One of the toughest transitions successful doers find as they progress into leadership roles is mastering the art of delegation. When the job becomes more about others getting things done, many of the skills that were part of your success formula in the past lose their effectiveness. The "doer" habit that gets you noticed, gets you promoted, and opens the opportunity for further advancement doesn't always serve you well when it comes to motivating others to do the "doing."
In the 1990 Harvard Business Review classic, "In Praise of Hierarchy," Elliott Jacques describes how being employed is, in essence, to be accountable to do particular work. Accordingly, a manager is responsible for the output of several people doing work. Not for actually doing the work! Fundamentally most of us understand this and appreciate bosses that let us do our work with the right approach to support us. We all set out to be this kind of leader, and then at least once in our leadership journey, to quote one of my coaching clients, end up, “in the whirlwind.” We end up telling people what to do, get disappointed when they don’t do it like we would do it, don’t think for themselves, and then we end up doing it ourselves. It’s a vicious cycle leading to exhaustion.
Break the Cycle – Teach Me How to Delegate!
Many of my clients identify delegation as a development area for them to focus on. Sometimes highlighted by 360 degree feedback, leaders are also searching to remedy their own workload overwhelm through more effective delegation. There are articles and training courses on delegation. Yet, it is an elusive skill - it sounds easy, but in practice, it is hard to do. Learning to delegate well is a milestone moment for many aspiring leaders and entrepreneurs. It is a breakthrough for getting the most out of your team, and yourself.
Optimal allocation of work maximizes value and informs managers where to delegate and where to take action themselves. Yet, that successful handoff to others can still be difficult to achieve.
When managers communicate the context, stimulate helpful reflection, and allocate useful resources, to support delegated work, they enable the successful completion of work at the right level in the organization.
How does this look in practice? Communicating context is clarifying the big picture; goals of the organization and the team; connectivity between work the team does and everyone else; shared opportunities and challenges across the organization; and, with what is going on outside of the group. Context is data for people trying to figure out what to do. The insight that people will accept strategy others explain to them but are more likely to act on strategy and ideas that they come up with is the principle behind this. Give people the same data, and they will often draw similar conclusions on what it means and what to do – and because they own their work, the probability of successful implementation goes way up. I recently heard someone say that successful execution is the result of the, “Idea X the Motivation to Implement." Effectively communicating context is a powerful force to create great ideas and build motivation.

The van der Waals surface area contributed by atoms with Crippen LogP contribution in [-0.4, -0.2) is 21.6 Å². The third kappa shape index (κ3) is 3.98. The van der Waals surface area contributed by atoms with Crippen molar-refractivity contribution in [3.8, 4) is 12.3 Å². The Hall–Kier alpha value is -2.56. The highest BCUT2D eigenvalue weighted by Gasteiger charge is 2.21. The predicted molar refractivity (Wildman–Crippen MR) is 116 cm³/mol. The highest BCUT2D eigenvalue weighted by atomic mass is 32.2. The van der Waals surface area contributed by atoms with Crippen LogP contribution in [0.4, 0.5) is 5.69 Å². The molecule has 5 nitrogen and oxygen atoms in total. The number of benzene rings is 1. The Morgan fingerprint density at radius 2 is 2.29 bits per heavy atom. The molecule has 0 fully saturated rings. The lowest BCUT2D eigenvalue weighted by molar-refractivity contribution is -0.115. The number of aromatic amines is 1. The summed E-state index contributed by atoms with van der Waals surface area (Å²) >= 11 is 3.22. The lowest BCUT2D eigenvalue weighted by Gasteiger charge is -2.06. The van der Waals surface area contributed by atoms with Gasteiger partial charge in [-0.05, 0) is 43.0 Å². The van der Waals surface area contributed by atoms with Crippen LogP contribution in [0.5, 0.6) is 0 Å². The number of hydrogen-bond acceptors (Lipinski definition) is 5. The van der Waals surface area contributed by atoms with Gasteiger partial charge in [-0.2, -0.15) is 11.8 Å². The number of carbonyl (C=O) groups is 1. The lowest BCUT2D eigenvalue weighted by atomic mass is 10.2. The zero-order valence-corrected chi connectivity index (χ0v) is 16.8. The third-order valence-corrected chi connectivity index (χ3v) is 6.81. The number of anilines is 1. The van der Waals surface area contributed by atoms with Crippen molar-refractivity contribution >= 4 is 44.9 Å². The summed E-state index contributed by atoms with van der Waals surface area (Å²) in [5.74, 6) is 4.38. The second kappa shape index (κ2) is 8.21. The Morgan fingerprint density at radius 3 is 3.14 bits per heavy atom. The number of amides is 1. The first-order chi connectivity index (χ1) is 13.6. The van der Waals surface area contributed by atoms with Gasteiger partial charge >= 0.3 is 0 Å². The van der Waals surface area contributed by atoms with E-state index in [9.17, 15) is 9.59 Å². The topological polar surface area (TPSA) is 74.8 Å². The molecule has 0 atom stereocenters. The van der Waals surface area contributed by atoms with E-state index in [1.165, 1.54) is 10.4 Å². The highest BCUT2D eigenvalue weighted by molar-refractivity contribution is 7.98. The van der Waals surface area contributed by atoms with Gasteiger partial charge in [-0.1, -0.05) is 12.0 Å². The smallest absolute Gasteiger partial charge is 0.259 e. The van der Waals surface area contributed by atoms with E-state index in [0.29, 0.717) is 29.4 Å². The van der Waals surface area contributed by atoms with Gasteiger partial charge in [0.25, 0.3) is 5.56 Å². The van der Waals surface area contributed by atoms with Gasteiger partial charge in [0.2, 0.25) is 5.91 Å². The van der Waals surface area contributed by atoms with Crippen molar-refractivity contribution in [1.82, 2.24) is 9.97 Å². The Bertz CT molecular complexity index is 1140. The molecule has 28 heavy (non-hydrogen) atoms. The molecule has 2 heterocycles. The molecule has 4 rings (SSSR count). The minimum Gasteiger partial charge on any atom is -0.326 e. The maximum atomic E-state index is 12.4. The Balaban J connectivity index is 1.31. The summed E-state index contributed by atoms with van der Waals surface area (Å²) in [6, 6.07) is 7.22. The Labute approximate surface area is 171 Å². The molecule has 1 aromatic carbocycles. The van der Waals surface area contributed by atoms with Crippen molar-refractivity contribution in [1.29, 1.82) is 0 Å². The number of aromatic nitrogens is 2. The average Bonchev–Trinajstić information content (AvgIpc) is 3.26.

Stimulating and engaging in thoughtful reflection about context and the direction forward becomes your leadership superpower – especially with your most reliable performers. It looks like an excellent two-way conversation about your employee's ideas, their completed work (success and failure), lessons learned, and their ability to move forward. It firmly anchors accountability where it should be – with the person paid to do the work. The reflection conversation elaborates on context and develops the basis to determine how to allocate resources. A useful technique is to lead with open questions that create deep thought and options - positioning you as the manager to listen more than talk. Asking relevant questions to elaborate, affirm, and reflect and then responding creates a new paradigm of feedback that is helpful, appreciated, and sought. Remember, you have faith in these people!
As an executive and now as a leadership coach, I hear resources described in terms of budget or headcount. It is giving people the tools they need to do the job. Sometimes these are scarce, and even not available – these are some of the tradeoffs you will make as a leader. What other resources are we talking about? It ties right back to the context discussion – how do you, as a leader, influence context in the organization? What is your influence on other teams, on the decision apparatus, on building valuable relationships outside of the team? How effective are you at harnessing tangible resources from elsewhere? In a word – power, in practice – how you use it to enable your team.
If you replace the whirlwind with a cycle of Context-Reflection-Resources, you will find the rewards of delegation for you, and help your team with their work today, and their overall capabilities for the future.